So, what would I suggest, given both the usefulness of bathroom attendants and my utter distaste for them? I would suggest no tip jars. I would suggest they keep the premises clean and they get paid a reasonable amount. I would suggest that the customer sees them upon entrance but doesn’t have their services paraded before them upon exiting. I would suggest that using the restroom should be pleasurable just like all aspects an establishment seeks to provide patrons should be pleasurable.

How to eliminate the feeling of obligation to tip? I don’t know. Write it in the menu and put it on a sign in the bathroom. Culture will eventually change because that’s how it came to be in the first place. I didn’t even know these positions existed until coming from, I guess, the provincial to the more metropolitan and now I still prefer places that don't employ them. They are not a necessary part of business they are an element of a business strategy. I suggest changing that strategy.

Freedom Friday 4/22/16

I don’t know if you heard the news, but Prince died yesterday. If you didn’t, I’ve got some bad news, Prince died yesterday. Prince, the musician adorned in purple, not some foreign royalty. His death forced me to concentrate on him rather than putting forth the other Pulitzer worthy material I originally had ready to go. 

Prince was only 57 or something like that. I didn’t know of any serious illness except the flu or pneumonia kind of recently, I think. Those factors were just a few that served in making the occurrence a fairly big surprise. No one saw this coming.

But also, one big factor serves to make it not at all surprising. Sad yes. Surprising no. The factor is something that we all kind of ignore as long as possible. It only happens when expected, right? That is, WE ALL DIE.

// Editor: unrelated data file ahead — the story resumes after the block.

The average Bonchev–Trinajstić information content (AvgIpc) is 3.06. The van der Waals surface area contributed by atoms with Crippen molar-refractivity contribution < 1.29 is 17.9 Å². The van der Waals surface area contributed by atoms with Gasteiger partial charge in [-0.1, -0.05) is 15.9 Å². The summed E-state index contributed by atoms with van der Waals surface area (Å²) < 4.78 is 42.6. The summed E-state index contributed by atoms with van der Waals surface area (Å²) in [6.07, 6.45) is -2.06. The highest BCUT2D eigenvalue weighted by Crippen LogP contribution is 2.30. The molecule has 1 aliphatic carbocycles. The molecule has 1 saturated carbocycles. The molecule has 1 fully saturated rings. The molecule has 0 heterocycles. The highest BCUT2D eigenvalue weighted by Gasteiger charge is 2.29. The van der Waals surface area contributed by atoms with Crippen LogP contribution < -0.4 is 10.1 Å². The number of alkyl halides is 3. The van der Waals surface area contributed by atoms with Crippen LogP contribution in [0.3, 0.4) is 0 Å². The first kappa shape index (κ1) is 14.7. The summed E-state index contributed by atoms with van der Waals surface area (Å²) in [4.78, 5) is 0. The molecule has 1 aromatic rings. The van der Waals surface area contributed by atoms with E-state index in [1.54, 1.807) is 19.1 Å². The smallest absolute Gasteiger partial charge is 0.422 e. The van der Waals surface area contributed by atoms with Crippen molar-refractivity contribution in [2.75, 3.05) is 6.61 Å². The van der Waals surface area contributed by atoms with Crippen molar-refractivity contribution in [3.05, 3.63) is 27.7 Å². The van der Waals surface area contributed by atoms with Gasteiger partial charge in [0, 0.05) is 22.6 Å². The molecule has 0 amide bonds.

Every single one of us dies. Everyone you have known or will know dies. Even Prince, whose amorphic nature seemed to exempt him from some of the basic human qualities, he died. He was subject to the same rules and, as such, suffered the same fate we all will, thus proving his humanity.

Rather than be surprised at how a life came to an end we should admire the depth of the accomplishment with in that life. I only single out recent famous deaths because those life’s events may be more well known to more people. Specifically look at Glenn Fry, David Bowie, and Garry Shandling. In some ways all these deaths were also surprising. In others they weren’t. But regardless of expectations, look at all they each accomplished in their times and how, if you even tangentially know of them, they somehow touched your life through their work (I’m assuming that you weren’t close friends but I guess who knows). Point is, they each were subject to the same fate as you. No one really knows what continued influence these sound and style servers might have levied. One can predict by projecting the past on the future but all one can really know is what actually happened.